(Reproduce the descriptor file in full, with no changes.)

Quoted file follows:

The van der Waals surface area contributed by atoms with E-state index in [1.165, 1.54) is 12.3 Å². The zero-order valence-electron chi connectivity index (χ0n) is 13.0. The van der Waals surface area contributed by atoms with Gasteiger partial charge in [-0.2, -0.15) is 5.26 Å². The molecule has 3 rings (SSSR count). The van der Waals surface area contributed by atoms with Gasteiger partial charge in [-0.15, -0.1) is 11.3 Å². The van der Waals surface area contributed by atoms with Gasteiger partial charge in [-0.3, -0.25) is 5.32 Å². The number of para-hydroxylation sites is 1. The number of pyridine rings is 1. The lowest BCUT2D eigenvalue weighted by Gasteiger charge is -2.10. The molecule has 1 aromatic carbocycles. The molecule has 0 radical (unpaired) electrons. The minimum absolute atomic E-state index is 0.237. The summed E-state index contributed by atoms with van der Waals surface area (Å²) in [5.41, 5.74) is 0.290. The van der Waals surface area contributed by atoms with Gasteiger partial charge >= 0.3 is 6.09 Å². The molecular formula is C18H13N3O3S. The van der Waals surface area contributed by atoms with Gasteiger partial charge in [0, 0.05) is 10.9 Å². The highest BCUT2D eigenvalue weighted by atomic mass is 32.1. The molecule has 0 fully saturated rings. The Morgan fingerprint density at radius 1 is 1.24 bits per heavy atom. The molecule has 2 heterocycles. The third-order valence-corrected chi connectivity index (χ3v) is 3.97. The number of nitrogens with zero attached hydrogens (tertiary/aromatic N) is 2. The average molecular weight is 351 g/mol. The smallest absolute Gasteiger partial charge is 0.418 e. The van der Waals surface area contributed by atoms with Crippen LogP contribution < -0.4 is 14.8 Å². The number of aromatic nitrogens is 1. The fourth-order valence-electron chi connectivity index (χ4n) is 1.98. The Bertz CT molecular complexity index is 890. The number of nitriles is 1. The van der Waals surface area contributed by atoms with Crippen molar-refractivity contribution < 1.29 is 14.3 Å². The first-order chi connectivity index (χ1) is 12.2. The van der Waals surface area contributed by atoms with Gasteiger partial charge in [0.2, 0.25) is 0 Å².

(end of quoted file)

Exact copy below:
The van der Waals surface area contributed by atoms with E-state index in [1.165, 1.54) is 12.3 Å². The zero-order valence-electron chi connectivity index (χ0n) is 13.0. The van der Waals surface area contributed by atoms with Gasteiger partial charge in [-0.2, -0.15) is 5.26 Å². The molecule has 3 rings (SSSR count). The van der Waals surface area contributed by atoms with Gasteiger partial charge in [-0.15, -0.1) is 11.3 Å². The van der Waals surface area contributed by atoms with Gasteiger partial charge in [-0.3, -0.25) is 5.32 Å². The number of para-hydroxylation sites is 1. The number of pyridine rings is 1. The lowest BCUT2D eigenvalue weighted by Gasteiger charge is -2.10. The molecule has 1 aromatic carbocycles. The molecule has 0 radical (unpaired) electrons. The minimum absolute atomic E-state index is 0.237. The summed E-state index contributed by atoms with van der Waals surface area (Å²) in [5.41, 5.74) is 0.290. The van der Waals surface area contributed by atoms with Gasteiger partial charge >= 0.3 is 6.09 Å². The molecular formula is C18H13N3O3S. The van der Waals surface area contributed by atoms with Gasteiger partial charge in [0, 0.05) is 10.9 Å². The highest BCUT2D eigenvalue weighted by atomic mass is 32.1. The molecule has 0 fully saturated rings. The Morgan fingerprint density at radius 1 is 1.24 bits per heavy atom. The molecule has 2 heterocycles. The third-order valence-corrected chi connectivity index (χ3v) is 3.97. The number of nitrogens with zero attached hydrogens (tertiary/aromatic N) is 2. The average molecular weight is 351 g/mol. The smallest absolute Gasteiger partial charge is 0.418 e. The van der Waals surface area contributed by atoms with Crippen LogP contribution < -0.4 is 14.8 Å². The number of aromatic nitrogens is 1. The fourth-order valence-electron chi connectivity index (χ4n) is 1.98. The Bertz CT molecular complexity index is 890. The number of nitriles is 1. The van der Waals surface area contributed by atoms with Crippen molar-refractivity contribution < 1.29 is 14.3 Å². The first-order chi connectivity index (χ1) is 12.2. The van der Waals surface area contributed by atoms with Gasteiger partial charge in [0.2, 0.25) is 0 Å².